Solvency for pensions only possible from 'position of zero' – PensionsEurope
European solvency requirements for the Continent’s IORPs could only be applied if all countries were starting from “a position of zero”, Joanne Segars, the chair of PensionsEurope has insisted.
Continuing the war of words over the introduction of solvency requirements for pension funds at a conference to mark the second anniversary of the European Commission’s White Paper on Pensions, Insurance Europe’s director general Michaela Koller argued that, while not every industry providing pension promises needed to be subject to the same regulatory framework, there remained a need for ‘same risk, same rules’.
The conference – which saw the internal market commissioner Michel Barnier indicate that, while he had postponed the publication of pillar I legislation detailing capital requirements, it remained an issue his successor would examine – also saw Segars continue the group’s fight against a solvency framework for the sector.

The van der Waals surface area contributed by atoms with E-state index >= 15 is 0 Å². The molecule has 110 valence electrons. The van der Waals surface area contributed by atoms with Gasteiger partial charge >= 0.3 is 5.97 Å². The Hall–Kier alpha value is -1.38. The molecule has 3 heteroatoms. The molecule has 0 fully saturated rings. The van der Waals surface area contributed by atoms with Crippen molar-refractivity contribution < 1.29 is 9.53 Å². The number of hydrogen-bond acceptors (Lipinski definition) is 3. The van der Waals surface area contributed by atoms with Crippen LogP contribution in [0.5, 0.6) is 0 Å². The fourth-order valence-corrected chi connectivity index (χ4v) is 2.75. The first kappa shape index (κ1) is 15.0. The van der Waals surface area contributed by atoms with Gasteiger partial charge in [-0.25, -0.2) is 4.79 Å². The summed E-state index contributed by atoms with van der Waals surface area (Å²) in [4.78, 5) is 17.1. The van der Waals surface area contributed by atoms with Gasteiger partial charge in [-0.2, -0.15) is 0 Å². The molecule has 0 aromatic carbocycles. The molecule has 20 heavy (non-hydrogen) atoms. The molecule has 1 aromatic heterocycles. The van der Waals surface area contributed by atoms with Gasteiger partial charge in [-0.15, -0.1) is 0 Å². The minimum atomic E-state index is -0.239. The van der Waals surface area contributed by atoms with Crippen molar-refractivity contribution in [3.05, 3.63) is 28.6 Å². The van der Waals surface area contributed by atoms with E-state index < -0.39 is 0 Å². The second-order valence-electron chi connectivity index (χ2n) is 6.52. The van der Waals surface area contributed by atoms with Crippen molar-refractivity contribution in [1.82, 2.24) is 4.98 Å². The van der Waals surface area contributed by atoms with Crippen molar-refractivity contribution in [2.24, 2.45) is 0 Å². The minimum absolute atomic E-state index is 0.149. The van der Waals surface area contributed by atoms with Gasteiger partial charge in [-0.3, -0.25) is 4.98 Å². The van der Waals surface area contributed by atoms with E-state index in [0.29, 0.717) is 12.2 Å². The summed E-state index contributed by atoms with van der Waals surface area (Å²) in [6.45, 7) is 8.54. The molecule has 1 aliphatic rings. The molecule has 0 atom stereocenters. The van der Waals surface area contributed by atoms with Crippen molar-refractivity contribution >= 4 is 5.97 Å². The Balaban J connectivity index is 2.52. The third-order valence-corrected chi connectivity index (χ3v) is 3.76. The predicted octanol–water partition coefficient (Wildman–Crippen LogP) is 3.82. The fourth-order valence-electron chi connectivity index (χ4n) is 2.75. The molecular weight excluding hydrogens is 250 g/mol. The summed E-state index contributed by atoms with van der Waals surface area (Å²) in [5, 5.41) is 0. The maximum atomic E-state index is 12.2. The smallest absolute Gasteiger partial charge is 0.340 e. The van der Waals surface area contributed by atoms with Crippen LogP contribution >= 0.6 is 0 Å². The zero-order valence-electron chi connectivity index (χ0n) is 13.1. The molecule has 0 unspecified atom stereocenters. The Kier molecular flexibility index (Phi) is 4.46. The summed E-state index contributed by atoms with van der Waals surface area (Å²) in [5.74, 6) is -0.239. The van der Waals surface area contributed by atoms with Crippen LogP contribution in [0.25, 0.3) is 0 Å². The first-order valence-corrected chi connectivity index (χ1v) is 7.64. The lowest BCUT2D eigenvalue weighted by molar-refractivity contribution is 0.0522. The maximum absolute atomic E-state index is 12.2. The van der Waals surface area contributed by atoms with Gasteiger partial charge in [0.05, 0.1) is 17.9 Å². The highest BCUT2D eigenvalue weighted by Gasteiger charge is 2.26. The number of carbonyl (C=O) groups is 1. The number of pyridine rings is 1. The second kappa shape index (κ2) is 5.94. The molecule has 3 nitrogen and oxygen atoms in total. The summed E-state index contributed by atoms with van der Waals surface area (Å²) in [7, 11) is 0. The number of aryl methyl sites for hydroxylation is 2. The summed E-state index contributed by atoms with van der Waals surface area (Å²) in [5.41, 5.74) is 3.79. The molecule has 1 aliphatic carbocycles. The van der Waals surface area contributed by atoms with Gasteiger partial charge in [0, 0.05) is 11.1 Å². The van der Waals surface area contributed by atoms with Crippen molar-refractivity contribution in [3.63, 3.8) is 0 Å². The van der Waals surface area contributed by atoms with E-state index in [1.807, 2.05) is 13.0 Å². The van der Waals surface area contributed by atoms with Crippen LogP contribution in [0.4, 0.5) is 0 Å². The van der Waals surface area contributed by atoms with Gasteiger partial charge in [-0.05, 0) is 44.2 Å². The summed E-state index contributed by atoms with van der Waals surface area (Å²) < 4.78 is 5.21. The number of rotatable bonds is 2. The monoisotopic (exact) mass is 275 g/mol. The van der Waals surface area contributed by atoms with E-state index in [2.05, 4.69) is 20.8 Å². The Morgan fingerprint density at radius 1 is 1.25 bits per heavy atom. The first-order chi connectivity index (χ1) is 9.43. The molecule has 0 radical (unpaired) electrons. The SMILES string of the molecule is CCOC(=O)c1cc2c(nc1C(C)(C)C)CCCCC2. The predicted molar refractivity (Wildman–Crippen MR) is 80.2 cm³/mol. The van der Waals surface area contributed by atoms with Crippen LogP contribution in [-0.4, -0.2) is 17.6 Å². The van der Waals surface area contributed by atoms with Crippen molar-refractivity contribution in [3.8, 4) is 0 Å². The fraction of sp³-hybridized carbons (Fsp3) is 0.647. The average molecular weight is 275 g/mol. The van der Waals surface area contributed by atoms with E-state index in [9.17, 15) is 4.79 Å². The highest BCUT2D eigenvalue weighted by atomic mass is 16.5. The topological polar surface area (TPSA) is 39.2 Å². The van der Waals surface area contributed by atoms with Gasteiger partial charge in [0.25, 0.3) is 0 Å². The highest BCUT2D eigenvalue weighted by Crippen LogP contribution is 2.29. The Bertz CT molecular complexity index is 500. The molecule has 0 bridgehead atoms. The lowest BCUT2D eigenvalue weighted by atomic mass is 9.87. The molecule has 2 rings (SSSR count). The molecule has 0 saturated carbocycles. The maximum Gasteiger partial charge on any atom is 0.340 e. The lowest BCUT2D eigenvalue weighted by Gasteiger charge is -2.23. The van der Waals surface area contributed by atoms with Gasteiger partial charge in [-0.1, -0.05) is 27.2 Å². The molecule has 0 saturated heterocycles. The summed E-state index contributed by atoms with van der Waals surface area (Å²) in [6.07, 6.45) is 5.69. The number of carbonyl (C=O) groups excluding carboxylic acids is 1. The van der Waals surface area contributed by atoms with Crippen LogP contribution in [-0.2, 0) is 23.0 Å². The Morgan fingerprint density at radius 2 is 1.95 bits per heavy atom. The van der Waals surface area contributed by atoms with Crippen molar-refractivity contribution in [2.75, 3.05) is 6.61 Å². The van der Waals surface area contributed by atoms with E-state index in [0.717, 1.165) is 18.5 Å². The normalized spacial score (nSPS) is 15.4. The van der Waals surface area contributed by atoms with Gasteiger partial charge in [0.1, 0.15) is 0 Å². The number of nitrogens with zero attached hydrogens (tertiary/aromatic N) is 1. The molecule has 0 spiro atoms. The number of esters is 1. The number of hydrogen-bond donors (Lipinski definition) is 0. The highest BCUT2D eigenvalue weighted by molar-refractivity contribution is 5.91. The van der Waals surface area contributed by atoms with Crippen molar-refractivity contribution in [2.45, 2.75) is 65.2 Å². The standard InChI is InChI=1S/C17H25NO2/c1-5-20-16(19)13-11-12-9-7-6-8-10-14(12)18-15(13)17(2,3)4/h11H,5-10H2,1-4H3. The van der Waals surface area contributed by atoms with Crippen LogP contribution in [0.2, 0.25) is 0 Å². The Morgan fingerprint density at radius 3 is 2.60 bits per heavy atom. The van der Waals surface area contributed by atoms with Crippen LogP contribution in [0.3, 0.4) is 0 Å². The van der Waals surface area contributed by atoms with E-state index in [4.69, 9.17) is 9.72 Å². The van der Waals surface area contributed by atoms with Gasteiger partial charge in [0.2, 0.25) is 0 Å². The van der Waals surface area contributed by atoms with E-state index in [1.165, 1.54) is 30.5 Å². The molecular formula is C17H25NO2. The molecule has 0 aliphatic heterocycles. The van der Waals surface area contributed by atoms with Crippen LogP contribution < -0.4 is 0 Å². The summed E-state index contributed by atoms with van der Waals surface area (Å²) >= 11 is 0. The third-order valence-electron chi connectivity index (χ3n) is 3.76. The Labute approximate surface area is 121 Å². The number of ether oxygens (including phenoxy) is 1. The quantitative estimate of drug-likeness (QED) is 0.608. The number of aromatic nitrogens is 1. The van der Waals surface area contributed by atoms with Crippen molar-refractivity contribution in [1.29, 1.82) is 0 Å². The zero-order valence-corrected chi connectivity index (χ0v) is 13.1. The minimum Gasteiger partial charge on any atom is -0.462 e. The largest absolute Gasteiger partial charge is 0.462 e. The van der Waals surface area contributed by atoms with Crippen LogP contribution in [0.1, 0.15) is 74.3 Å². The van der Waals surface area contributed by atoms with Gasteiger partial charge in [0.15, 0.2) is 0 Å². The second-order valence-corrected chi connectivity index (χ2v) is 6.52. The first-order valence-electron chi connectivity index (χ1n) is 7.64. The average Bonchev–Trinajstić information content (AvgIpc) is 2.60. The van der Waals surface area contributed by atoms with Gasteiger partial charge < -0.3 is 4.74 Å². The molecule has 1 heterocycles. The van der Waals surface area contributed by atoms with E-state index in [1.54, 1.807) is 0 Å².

She said: “There’s a risk that the debate starts from the point that there are no rules that sit around the funding requirements and the solvency requirements of IORPs – and that, of course, isn’t the case.
“If I think about the UK pension system, if I talk to my colleagues in PensionsEurope, there is a huge amount of regulation and legislation applied in those countries around the governance and security of pension provisions within those countries.
“We mustn’t kid ourselves. We mustn’t think for one moment we are starting from a position of zero – and there is a risk that, in this debate, when we talk about Solvency II arrangements for insurance companies versus what might be in the communication tomorrow from commissioner Barnier for IORP, is that we are starting from a position of zero, which we absolutely are not.”
Segars, also the chief executive of the UK’s National Association of Pension Funds, the single largest occupational pensions market affected by the potential for capital requirements, said solvency rules would in fact undermine security.
“It could decrease the amount of security, decrease the amount of adequacy and decrease savings in pensions,” she said.